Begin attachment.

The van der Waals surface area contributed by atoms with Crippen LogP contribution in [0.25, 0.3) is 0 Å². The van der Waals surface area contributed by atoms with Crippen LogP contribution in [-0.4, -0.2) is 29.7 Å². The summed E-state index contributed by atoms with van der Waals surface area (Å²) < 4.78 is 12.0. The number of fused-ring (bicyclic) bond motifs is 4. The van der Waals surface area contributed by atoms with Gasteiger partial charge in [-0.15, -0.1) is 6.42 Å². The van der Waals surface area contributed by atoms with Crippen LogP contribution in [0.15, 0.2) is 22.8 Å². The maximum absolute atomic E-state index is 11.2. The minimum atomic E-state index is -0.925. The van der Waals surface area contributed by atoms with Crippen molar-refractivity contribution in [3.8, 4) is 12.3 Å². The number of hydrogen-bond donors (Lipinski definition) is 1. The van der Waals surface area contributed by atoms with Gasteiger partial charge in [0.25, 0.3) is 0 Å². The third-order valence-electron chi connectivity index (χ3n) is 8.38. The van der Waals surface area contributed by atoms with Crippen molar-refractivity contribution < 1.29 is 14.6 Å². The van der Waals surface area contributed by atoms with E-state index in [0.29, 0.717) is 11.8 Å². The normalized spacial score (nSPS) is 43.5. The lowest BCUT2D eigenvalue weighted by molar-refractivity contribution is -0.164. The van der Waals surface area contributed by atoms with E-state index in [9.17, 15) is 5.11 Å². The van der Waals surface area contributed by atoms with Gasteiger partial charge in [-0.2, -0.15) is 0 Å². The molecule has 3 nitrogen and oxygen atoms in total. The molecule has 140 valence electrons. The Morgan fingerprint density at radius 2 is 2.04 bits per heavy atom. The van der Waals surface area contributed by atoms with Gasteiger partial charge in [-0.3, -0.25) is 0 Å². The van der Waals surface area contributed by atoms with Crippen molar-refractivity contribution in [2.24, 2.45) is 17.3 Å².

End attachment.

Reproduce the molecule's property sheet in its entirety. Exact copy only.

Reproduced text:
The van der Waals surface area contributed by atoms with Crippen LogP contribution in [0.25, 0.3) is 0 Å². The van der Waals surface area contributed by atoms with Crippen LogP contribution in [-0.4, -0.2) is 29.7 Å². The summed E-state index contributed by atoms with van der Waals surface area (Å²) < 4.78 is 12.0. The number of fused-ring (bicyclic) bond motifs is 4. The van der Waals surface area contributed by atoms with Gasteiger partial charge in [-0.15, -0.1) is 6.42 Å². The van der Waals surface area contributed by atoms with Crippen LogP contribution in [0.15, 0.2) is 22.8 Å². The maximum absolute atomic E-state index is 11.2. The minimum atomic E-state index is -0.925. The van der Waals surface area contributed by atoms with Crippen molar-refractivity contribution in [3.8, 4) is 12.3 Å². The number of hydrogen-bond donors (Lipinski definition) is 1. The van der Waals surface area contributed by atoms with Gasteiger partial charge in [0.25, 0.3) is 0 Å². The third-order valence-electron chi connectivity index (χ3n) is 8.38. The van der Waals surface area contributed by atoms with Crippen molar-refractivity contribution < 1.29 is 14.6 Å². The van der Waals surface area contributed by atoms with E-state index in [0.29, 0.717) is 11.8 Å². The normalized spacial score (nSPS) is 43.5. The lowest BCUT2D eigenvalue weighted by molar-refractivity contribution is -0.164. The van der Waals surface area contributed by atoms with E-state index in [9.17, 15) is 5.11 Å². The van der Waals surface area contributed by atoms with Gasteiger partial charge in [-0.2, -0.15) is 0 Å². The molecule has 3 nitrogen and oxygen atoms in total. The molecule has 140 valence electrons. The Morgan fingerprint density at radius 2 is 2.04 bits per heavy atom. The van der Waals surface area contributed by atoms with Gasteiger partial charge in [-0.3, -0.25) is 0 Å². The van der Waals surface area contributed by atoms with Crippen molar-refractivity contribution in [2.24, 2.45) is 17.3 Å².